It’s been something of a difficult year for artists releasing new content via Tidal. Jay-Z’s new album 4:44 went live on the platform on June 30, but to the surprise of new subscribers, the album was locked, accessible only to existing subscribers and Sprint customers.
Ironically, fans who had signed up for free trials of the premium streaming service specifically to listen to 4:44 found out that they were able to listen to everything else on Tidal — except Jay-Z’s latest.
The confusion was brought on by Tidal’s lack of transparency regarding the album’s availability; non-subscribers visiting Tidal’s website saw a player with song snippets from 4:44 and a link to “try Tidal now,” which led many to believe signing up would grant access to the full album.
On Monday, the album — available exclusively via Tidal for a week, after which it will appear on multiple streaming services — was made available to all Tidal subscribers. Current Sprint customers and those who sign up for Sprint are currently eligible to receive six free months of Tidal hi-fi.
This is not the first hiccup that Tidal has experienced when it comes to album releases. In 2016, Kanye West’s intended release for The Life of Pablo went awry (though it wasn’t necessarily Tidal’s fault, as West is notorious for changing his mind on such matters), as the album appeared for sale on Tidal before mysteriously disappearing. West made some pretty definitive claims about the album’s Tidal exclusivity, then frustrated fans by turning around and releasing TLOP on streaming services like Spotify and Apple Music. Sources estimated that the botched release cost West upward of $10 million.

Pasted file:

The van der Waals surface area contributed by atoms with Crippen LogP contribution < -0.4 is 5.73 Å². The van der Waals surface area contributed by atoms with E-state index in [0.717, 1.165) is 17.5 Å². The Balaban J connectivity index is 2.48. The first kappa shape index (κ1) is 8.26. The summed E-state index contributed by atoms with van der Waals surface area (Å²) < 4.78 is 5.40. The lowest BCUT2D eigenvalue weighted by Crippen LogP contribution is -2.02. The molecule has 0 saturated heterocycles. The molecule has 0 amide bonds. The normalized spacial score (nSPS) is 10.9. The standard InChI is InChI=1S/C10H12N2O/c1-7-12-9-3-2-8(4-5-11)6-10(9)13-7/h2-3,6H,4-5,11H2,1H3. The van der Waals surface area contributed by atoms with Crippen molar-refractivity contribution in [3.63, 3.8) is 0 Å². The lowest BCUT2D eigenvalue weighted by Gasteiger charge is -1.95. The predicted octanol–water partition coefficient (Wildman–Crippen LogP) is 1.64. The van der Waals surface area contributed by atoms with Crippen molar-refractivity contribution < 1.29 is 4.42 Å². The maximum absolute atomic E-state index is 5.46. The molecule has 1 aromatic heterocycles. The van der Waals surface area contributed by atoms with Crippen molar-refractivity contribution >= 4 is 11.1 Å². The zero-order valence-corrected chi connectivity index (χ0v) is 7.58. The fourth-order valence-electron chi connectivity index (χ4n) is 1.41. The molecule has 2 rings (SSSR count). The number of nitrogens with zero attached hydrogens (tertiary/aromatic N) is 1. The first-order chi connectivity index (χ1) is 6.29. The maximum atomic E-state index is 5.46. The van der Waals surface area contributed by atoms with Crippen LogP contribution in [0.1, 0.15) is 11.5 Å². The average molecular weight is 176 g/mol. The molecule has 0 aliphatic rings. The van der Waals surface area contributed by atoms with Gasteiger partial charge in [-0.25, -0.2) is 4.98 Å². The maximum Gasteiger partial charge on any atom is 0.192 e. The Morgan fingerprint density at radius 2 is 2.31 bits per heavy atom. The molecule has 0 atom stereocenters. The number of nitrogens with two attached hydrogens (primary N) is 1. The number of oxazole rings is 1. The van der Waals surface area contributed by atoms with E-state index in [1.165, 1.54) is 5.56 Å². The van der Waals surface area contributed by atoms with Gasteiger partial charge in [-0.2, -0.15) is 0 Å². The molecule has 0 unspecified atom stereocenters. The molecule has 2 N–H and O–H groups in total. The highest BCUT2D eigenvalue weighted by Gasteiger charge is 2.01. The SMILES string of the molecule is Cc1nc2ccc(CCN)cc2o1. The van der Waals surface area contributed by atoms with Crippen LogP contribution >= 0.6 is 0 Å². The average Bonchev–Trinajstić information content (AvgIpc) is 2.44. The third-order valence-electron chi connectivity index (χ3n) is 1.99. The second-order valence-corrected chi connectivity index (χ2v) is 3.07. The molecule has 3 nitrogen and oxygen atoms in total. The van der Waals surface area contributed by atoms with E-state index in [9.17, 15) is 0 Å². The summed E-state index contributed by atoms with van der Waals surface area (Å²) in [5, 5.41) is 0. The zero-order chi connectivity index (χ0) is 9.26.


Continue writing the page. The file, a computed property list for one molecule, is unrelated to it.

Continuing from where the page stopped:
In March, the service accidentally made Rihanna’s Anti available for streaming ahead of its intended drop date, after which the singer went ahead and made the release official.
In addition to the album, which has received positive reviews for Jay-Z’s willingness to tackle controversial topics in tracks like 4:44 and Smile, the veteran rapper has offered fans a “visual” — a music video of sorts, but not the kind you’re used to — called “Footnotes” for The Story of O.J., featuring several prominent black celebrities speaking about race relations and injustice.
Earlier this year, Sprint acquired one-third of the streaming platform, valued at $200 million.
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